When we arrived in Saltmarsh, we found it overtly allied with the bog ‘devils’. Averton spoke of the flypaper we’d seen coming into town, writhing stuff filled with bloatflies. Also he spoke of the fish taboo, that eating fish was against the sacred traditions of the bog devils — or something like that. I’m afraid they’d find me a menace to their society, as salted fish is all I’ve been consuming lately. I changed that at the, ah, banquet that night, having my first taste of bloatfly — the texture terrible, but otherwise, not bad — and a stew which turned out to be of human flesh. I did my best to hide my revolted nature, but alas, the pair of bog devils who dined with us were enflamed — at my actions, perhaps, I do not know — and stormed out.
We discussed the situation with Casp, as we had determined from various townsfolk heading in that something was amiss and that Casp was somehow beholden to the marshy fishmen. He would not give us details as to what kept him in their power, beyond the fact that they sought peace for the sake of otherwise not being wiped out, but would aid us — covertly. He threw us out of Saltmarsh under deceit, bruising poor Diego in the bargain, allowing us to operate on our own terms to wipe out the bog devil menace for good.
We ran into a troll along the way. Casual words, terrible circumstance. The mighty creature would have crushed us all, so we fled. I told Shara, poor Shara, that she should flee to Saltmarsh, for we were cut off from her by the unsightly beast, and called out to Oxtix for aid. What whimsy my god! For he brought her scent directly to it, and the beast lumbered after her as she fled for her life. What could we do but continue on, one fewer, and hope for the best for her fate?
We encountered a much less malignant creature in a break in the swamps, a spriggan which made its home there and turned the surrounding lands lush and vibrant forest instead. We camped there briefly only to find its incessant chatter intolerable, its offer of a thousand years in the fae world ridiculous to all but the most jaded ears, so we left it there after a brief spell. It did tell us there were dozens of creatures moving about beneath its feet, meaning our plan to wipe out the bog devils entirely already saw a great deal of peril.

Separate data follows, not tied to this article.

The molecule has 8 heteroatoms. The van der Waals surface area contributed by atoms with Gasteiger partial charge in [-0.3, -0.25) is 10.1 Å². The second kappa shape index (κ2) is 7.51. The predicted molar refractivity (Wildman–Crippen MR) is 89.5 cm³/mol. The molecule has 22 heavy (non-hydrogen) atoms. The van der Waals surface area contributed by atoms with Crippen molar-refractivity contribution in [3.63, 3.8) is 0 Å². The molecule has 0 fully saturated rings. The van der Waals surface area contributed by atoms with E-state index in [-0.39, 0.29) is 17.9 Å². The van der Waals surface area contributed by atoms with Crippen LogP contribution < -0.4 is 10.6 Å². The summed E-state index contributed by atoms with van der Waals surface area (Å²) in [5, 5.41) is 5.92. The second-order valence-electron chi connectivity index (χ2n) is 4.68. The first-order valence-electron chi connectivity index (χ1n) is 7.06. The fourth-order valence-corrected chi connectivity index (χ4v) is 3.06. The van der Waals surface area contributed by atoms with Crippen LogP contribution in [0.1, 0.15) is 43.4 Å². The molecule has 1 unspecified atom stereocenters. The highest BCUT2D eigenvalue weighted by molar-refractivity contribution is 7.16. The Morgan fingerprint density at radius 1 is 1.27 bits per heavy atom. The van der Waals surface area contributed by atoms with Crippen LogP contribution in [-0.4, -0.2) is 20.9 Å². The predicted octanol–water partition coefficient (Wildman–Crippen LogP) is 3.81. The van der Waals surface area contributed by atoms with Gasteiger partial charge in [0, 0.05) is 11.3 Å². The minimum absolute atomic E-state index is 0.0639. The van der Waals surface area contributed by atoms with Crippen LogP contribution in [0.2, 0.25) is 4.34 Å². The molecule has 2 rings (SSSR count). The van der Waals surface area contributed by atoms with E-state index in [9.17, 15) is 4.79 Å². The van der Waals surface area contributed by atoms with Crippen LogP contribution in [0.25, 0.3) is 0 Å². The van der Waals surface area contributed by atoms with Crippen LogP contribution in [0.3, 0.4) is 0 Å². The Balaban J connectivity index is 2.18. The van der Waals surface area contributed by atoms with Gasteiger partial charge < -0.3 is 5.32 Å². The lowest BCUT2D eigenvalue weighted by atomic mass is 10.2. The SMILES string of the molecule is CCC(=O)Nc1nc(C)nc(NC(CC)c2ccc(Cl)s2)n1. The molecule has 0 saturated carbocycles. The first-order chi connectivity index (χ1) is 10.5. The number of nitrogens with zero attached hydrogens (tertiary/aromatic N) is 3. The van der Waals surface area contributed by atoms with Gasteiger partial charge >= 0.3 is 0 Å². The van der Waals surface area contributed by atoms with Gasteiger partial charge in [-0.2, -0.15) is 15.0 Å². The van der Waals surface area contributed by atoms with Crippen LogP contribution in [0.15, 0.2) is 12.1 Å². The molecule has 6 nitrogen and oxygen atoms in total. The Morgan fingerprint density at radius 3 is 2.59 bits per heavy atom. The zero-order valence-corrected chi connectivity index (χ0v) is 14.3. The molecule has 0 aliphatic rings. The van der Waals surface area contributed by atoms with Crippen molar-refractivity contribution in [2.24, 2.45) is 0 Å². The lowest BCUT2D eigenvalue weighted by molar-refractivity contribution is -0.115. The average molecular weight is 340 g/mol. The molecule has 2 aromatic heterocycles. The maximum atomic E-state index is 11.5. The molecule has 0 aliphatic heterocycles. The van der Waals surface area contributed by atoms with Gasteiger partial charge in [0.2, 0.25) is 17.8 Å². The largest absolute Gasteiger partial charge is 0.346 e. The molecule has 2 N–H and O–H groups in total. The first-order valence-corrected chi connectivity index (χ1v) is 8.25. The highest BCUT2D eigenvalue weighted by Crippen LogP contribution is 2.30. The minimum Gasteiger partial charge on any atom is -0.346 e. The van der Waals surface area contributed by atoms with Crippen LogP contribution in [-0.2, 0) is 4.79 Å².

We viewed a strange scene upon reaching the vicinity of the cove where the bog devils’ entrance resided; some scuffle had taken place, where there was a dead bog devil and a dead human, and also a dismembered arm. We passed it by and employed our burly if affable cleric Mooz to clear away the mud blocking off the door, and moved inside. Almost immediately we encountered the first of our prey bog devils, five of them guarding the entrance. Battle we joined at once.
I tried to employ some of my magic, but managed only a few weak puffs of choking smoke before turning to Diego and enlarging him with my spellwork. The ogre-sized man, along with the rest of the party, slew all five of the creatures, but half a dozen more poured in including a burly creature with a headdress. The battle turned ill in our favor, but we heard a whisper from somewhere, apparently to aid us… “Strike at the headdress!” Hernanthius nocked an arrow and let fly with superhuman strength, shattering the skull of the mighty bog devil and tearing the headdress from its head. Tottering, still alive, it chose to slit its own throat rather than continue where it had been so sullied and dishonored by the loss of its ornament.
Beaten, weakened, we stumbled into a white light that seemed to fill the room from a mundane portal beyond…